Barring the aforementioned moments of heinous corpsing, the cast are marvellous. There is a real exuberance and energy around the auditorium that proves just how wholeheartedly the entire ensemble have embraced the potential of Farquhar’s script. Aimwell and Archer, the play’s two central characters, London rakes on the prowl for a wealthy heiress with a fortune to replenish their dwindling coffers, are played spectacularly by Tom Bailey and Dylan Wood. The pair’s onstage relationship is effortless and slick. Without fail, the supporting cast are stellar as well. Mauna Thiara’s Squire Sullen adds huge stage presence and the perfect balance between pomposity and brutishness. This proves to be the foil to Scrub, the house’s manservant and coward, played by Alexander Hall, with Hall easily fulfilling Scrub’s comic potential, both with regards to his sharp wit, and episodes of thigh-slapping physical comedy.

Without a doubt, the Bristol Old Vic Theatre School’s production of ‘The Beaux’ Stratagem’ is riotously funny, with a vibrancy and energy that is rarely seen on the stage. Indeed, although it is sometimes the case that this buoyancy and bounce threatens to rob the play of its delicacy- the cast should certainly be praised for their efforts to give modern audiences the same bacchanalian levels of unchecked theatrical anarchy. If you are looking for a night of relentless laughter and clever comedy, then catching ‘The Beaux’ Stratagem’ would not be a bad plan at all!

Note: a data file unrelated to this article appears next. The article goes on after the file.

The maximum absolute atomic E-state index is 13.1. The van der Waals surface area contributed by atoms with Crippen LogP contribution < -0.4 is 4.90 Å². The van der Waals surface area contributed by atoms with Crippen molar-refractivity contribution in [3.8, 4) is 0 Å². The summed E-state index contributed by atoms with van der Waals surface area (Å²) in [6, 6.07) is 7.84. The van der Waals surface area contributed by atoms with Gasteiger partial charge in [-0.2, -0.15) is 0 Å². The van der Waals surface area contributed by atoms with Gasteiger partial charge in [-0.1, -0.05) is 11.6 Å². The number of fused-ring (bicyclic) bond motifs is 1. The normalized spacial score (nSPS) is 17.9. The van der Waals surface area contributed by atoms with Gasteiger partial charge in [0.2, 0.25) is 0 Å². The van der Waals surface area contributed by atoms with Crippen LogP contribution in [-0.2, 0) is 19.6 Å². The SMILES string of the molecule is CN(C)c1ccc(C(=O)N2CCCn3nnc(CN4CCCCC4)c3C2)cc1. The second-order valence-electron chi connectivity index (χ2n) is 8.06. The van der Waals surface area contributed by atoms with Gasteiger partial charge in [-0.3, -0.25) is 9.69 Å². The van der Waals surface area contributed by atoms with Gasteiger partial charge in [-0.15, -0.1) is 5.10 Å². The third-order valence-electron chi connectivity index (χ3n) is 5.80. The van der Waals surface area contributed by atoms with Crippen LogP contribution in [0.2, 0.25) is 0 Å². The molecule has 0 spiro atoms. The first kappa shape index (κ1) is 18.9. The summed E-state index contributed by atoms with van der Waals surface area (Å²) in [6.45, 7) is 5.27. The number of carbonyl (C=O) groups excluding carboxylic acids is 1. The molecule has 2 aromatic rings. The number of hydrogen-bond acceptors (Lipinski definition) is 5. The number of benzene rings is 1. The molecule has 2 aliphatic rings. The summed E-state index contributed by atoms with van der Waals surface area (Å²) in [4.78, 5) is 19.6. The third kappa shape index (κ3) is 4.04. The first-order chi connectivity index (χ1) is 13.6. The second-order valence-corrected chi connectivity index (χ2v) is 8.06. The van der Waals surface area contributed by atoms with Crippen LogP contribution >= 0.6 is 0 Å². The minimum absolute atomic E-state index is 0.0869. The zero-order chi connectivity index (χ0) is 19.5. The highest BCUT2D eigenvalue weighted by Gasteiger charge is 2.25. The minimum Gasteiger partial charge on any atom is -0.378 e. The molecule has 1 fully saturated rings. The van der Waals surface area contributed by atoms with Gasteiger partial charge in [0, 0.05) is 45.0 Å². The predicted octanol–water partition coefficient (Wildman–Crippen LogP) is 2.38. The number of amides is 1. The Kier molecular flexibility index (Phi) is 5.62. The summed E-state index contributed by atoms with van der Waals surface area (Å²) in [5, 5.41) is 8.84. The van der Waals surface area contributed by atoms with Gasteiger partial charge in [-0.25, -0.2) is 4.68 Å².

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Anna Wyn Davies

at 09:58 on 7th May 2015

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When I walked in to the theatre I wondered how this 18th Century comedy (that I had never heard of) would grab my attention. But the minute the Bristol Old Vic Theatre’s production of “The Beaux' Stratagem” began, I realised that no play needs to be just thematically current to be appealing to the modern masses, as this farce was approached with the irony needed. This was, hands down, one of the funniest plays that I have seen put on in the last few years.